“So would I,” said Mr. Carmody, “only that damned doctor made me give him a check in advance for the whole course.”
Hugo felt damped. He had had some good things to say about character, but it seemed little use producing them now.
“Well, anyway, you look fit. Very fit indeed. Frightfully fit. Remarkably fit. Extraordinarily fit.”
He paused. This was getting him nowhere. He decided to leap straight to the point at issue. To put his fortune to the test, to win or lose it all.
“I say, Uncle Lester, what I really came about this afternoon was a matter of business.”
“Indeed? I supposed you had come merely to babble. What business?”
“You know a friend of mine named Fish?”
“I do not know a friend of yours named Fish.”
“Well, he’s a friend of mine. His name’s Fish.”
“What about him?”
“He’s starting a new night club.”
“I don’t care,” said Mr. Carmody, who did not.
“It’s just off Bond Street, in the heart of London’s pleasure-seeking area. He’s calling it The Hot Spot.”
The only comment Mr. Carmody vouchsafed on this piece of information was a noise like another buffalo. His face was beginning to lose its vermilion tinge, and it seemed possible that in a few moments he might come off the boil.
“I had a letter from him this morning. He says he will give me a half share if I put up five hundred quid.”
“Then you won’t get a half share,” predicted Mr. Carmody.
“But I’ve got five hundred. I mean to say, you’re holding a lot more than that in trust for me.”
“Holding,” said Mr. Carmody, “is the right word.”
“BUT surely you’ll let me have this quite trivial sum for a really excellent business venture that simply can’t fail? Ronnie knows all about night clubs. He’s practically lived in them since he came down from Cambridge.”
“I shall not give you a penny. Have you no conception of the duties of a trustee? Trust money has to be invested in gilt-edged securities.”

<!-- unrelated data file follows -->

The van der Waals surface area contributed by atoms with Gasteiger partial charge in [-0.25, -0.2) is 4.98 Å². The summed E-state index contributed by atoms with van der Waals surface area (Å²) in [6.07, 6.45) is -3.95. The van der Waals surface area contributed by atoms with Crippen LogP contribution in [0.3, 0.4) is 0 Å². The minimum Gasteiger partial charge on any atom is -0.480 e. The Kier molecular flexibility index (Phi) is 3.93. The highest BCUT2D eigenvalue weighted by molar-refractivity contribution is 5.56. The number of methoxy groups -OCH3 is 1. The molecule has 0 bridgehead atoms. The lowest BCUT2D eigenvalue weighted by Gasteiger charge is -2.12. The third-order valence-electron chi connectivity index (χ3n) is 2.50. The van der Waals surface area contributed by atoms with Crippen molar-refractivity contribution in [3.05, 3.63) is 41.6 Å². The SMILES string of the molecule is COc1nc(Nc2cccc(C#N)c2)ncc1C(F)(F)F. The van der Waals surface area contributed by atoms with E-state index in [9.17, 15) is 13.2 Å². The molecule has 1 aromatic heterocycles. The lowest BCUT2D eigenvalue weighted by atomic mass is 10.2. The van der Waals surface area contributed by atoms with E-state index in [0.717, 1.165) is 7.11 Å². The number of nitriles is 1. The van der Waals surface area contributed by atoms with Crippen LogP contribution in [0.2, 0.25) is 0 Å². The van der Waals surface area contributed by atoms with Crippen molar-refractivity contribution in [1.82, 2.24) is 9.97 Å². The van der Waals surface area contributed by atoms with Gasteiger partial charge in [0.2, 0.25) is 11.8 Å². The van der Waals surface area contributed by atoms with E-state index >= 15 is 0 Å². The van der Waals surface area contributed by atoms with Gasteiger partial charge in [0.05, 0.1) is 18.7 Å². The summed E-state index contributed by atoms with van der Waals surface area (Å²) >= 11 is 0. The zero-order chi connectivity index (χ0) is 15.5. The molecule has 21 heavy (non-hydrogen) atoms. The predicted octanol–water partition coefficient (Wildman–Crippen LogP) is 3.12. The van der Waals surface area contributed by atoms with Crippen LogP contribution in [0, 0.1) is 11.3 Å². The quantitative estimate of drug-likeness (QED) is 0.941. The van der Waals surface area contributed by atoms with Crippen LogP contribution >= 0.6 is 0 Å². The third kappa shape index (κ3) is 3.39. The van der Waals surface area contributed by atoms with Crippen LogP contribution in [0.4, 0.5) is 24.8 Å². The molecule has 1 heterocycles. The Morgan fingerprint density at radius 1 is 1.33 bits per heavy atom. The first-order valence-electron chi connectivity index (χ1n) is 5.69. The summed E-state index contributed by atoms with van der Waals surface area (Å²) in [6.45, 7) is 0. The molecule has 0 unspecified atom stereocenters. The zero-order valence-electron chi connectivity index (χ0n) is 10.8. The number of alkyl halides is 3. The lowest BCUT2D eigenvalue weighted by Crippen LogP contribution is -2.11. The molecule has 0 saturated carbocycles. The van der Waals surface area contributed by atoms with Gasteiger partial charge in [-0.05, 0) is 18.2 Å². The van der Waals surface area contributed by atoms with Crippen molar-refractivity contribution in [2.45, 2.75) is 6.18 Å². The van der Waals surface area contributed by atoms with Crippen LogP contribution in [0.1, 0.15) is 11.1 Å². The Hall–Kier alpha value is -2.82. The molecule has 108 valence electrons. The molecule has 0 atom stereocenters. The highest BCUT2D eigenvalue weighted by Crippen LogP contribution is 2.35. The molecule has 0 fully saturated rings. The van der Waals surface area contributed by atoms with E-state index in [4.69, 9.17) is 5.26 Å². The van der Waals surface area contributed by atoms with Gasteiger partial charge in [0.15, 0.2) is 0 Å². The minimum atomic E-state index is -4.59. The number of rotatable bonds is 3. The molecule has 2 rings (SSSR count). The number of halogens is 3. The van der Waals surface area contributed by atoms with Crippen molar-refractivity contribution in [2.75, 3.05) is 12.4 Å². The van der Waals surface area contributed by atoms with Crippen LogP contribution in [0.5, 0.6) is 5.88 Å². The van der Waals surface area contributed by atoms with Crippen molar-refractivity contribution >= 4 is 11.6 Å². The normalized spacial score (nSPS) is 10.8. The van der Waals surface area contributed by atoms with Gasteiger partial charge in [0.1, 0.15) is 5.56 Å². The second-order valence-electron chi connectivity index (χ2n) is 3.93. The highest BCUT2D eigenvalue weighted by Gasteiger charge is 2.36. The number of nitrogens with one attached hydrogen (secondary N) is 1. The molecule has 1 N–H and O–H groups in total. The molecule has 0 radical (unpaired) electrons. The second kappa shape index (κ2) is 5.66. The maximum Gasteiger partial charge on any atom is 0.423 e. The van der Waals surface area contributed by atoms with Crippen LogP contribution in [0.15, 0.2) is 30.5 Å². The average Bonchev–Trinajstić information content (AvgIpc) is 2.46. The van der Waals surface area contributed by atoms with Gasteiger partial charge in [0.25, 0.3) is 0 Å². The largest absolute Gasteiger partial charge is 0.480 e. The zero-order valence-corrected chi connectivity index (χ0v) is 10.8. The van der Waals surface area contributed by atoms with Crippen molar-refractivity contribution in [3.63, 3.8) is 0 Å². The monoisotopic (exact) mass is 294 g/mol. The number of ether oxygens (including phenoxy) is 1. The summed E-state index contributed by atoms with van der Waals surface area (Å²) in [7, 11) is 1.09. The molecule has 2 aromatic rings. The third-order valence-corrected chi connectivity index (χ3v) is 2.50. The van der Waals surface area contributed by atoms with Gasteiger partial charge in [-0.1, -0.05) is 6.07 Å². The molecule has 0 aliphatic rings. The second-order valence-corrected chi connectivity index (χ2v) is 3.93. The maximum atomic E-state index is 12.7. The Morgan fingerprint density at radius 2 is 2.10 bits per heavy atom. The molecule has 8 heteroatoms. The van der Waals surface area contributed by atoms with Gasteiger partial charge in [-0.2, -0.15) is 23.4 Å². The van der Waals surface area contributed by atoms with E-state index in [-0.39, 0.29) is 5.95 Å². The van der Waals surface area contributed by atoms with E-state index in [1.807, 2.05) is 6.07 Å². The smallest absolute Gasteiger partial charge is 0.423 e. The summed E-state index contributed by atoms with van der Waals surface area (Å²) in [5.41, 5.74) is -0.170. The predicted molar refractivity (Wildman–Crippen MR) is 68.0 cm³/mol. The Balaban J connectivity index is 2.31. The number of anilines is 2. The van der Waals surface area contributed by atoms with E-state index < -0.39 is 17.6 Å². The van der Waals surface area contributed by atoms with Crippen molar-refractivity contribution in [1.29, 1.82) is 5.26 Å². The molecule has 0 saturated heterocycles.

“You’ll never find a gilter-edged security than a night club run by Ronnie Fish.”
“If you have finished this nonsense I will go and take my shower bath.”
“Well, look here, uncle. May I invite Ronnie to Rudge, so that you can have a talk with him?”
“You may not. I have no desire to talk with him.”
“You’d like Ronnie. He has an aunt in the looney-bin.”
“Do you consider that a recommendation?”
“No, I just mentioned it.”
“Well, I refuse to have him at Rudge.”
“But listen, uncle. The vicar will be round any day now to get me to perform at the village concert. If Ronnie were on the spot, he and I could do the Quarrel Scene from Julius Cæsar and really give the customers something for their money.”
EVEN this added inducement did not soften Mr. Carmody.
“I will not invite your friend to Rudge.”
“Right ho,” said Hugo, a game loser.
He was disappointed, but not surprised. All along he had felt that that Hot Spot business was merely a Utopian dream. There are some men who are temperamentally incapable of parting with £500, and his Uncle Lester was one of them. But in the matter of a smaller sum it might be that he would prove more pliable, and of this smaller sum Hugo had urgent need.